I had packed up most of my stuff, so when I woke up I was almost ready to hit the trail. I still had bad pain in the morning, but it was even quicker to subside than yesterday. I went to the hiker box and dropped off the food that I didn’t need, then I bought a ticket for the red bus to High Bridge. I met Hardcore at the Landing. I had briefly seen her as I randomly glanced out of a lodge window yesterday. I had feared that she had gotten off trail, but she had just taken a bunch of zeros in Portland and had to deal with some stomach problems in Snoqualmie Pass. I was glad to hear that. She tried to help me with my pain in my right hip region by manipulating my left under arm possibly after some asian tradition. Of course I didn’t feel anything, but I appreciated the care. She also offered a ride if I got to Canada in five days.
The bus left from Stehekin at quarter past eight and stopped at the bakery just long enough for the passengers and the bus driver as well to get in and buy something. Iwas quite full from breakfast, but still couldn’t resist the temptation of another cinnamon roll. I ate it in the bus and it was so fresh, that it was still warm right out of the oven and every bit as succulent as the first one I had. Shortly after that the bus stopped at High Bridge and I was soon taking the first steps back on the Pacific Crest Trail. The first part was a bit steep and the first couple of steps felt painful and weird. I was quickly questioning if I’d be able to do at least seventeen miles to get out of North Cascade’s National Park, where a special permit was needed and you’d have to decide on a specific campsite ahead of time. A few hundred feet later, though, it seemed like everything got back into its right place, and the pain subsided again. I was soon walking as nothing was wrong albeit intentionally a bit slower and taking more breaks to avoiding over exertion. That was a positive surprise.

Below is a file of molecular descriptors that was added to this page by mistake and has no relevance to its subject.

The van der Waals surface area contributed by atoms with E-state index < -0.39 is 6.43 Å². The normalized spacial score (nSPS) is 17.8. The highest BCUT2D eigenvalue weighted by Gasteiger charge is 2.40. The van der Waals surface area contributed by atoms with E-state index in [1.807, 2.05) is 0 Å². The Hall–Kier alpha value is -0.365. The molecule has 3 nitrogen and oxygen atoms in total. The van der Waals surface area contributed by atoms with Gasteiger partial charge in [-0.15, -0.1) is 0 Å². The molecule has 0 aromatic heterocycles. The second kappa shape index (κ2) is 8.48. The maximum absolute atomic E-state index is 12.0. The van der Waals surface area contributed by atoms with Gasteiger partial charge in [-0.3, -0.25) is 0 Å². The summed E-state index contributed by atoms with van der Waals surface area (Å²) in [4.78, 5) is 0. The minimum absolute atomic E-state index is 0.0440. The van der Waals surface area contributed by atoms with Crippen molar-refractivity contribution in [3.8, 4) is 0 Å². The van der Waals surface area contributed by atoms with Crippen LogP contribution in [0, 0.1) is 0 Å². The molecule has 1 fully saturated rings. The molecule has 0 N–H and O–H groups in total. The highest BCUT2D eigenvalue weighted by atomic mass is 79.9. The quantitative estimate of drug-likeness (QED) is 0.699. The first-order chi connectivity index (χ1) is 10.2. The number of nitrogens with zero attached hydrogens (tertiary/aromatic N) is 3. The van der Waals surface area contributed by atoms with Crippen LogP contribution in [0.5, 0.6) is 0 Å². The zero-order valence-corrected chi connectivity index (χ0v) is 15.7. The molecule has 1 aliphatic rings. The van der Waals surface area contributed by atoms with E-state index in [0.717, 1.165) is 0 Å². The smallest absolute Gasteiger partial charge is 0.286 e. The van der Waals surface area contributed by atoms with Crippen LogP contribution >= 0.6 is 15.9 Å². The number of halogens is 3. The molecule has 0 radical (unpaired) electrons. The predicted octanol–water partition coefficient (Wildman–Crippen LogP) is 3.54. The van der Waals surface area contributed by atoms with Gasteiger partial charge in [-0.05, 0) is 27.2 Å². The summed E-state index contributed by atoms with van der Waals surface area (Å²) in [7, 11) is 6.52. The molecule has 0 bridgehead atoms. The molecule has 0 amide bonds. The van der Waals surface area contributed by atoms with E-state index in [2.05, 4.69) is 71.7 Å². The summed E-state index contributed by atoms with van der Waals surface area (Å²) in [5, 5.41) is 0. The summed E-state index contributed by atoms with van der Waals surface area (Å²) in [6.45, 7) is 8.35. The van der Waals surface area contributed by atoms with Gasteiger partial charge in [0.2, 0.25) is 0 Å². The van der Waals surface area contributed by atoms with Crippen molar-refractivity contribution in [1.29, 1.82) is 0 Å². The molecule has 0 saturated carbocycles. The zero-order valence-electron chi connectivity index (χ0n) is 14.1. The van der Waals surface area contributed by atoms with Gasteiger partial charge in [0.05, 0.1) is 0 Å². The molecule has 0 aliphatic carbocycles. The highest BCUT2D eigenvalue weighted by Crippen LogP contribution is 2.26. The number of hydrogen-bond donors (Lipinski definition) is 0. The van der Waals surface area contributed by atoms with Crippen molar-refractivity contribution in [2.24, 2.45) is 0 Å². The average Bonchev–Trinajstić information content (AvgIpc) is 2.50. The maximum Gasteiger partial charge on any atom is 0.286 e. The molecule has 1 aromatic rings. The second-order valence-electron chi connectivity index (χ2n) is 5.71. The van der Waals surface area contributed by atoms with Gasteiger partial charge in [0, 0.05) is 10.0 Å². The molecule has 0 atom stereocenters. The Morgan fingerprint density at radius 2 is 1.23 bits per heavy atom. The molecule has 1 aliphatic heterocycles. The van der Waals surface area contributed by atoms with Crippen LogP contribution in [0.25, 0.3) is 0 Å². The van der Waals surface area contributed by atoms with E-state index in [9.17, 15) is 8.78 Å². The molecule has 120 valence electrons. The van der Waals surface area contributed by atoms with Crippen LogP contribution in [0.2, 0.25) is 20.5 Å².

I didn’t see any blueberries or marmots, but on the other hand I did see two snakes and four birds. The latter looked somewhat like pheasants, walked on the ground, were not that afraid of me, and said “wub wub wub”.
At one point there was a sign wit one arrow pointing up a pile of rocks saying “bridge” and the other pointing straight ahead saying “ford”. I didn’t know if it was an outdated sign, so I went the way fir fording. Looking up from that place, there was in fact a bridge, but it seemed like you’d have to halfway scramble to get up or down from it. The ford looked like a relatively easy dry crossing, so I just went with that.
Most of the day was spent slowly climbing out of a valley, and aside from the very beginning, nothing was steep or difficult. The sun was still shining, it was warm, and the smoke was there as well. Late in the evening, though, it seemed like it was disappearing or that we were simply leaving the hazy region.
When I reached “Rainy Pass”, which is where Washington’s Highway 20 crosses the trail, someone had made a mini version of the northern terminus monument and put it there. It was about a feet high and surprisingly detailed. Before the new detour, this was where the trail ended, though you could go a somewhat further (to “Hearts Pass”), but would have to backtrack to here since it would be a dead end. There was also a cooler next to it, but alas, it was empty. I seem to have been a bit unlucky with trail magic here in Washington, as I have yet to encounter any (aside from a bottle of orange juice). I went a bit further to a campsite located at a trail head. It certainly wasn’t a particularly attractive spot as on one side there were pit toilet that smelled and on the other side Highway 20. I opted for a spot just far enough away from the toilets to not smell, but unfortunately comparatively closer and visible from the highway.
As for the future, I am cautiously optimistic, because today was so unproblematic and even less painful than yesterday. However, tomorrow will determine a lot, and will show if I overexerted myself today.
This day’s miles: 2572-2591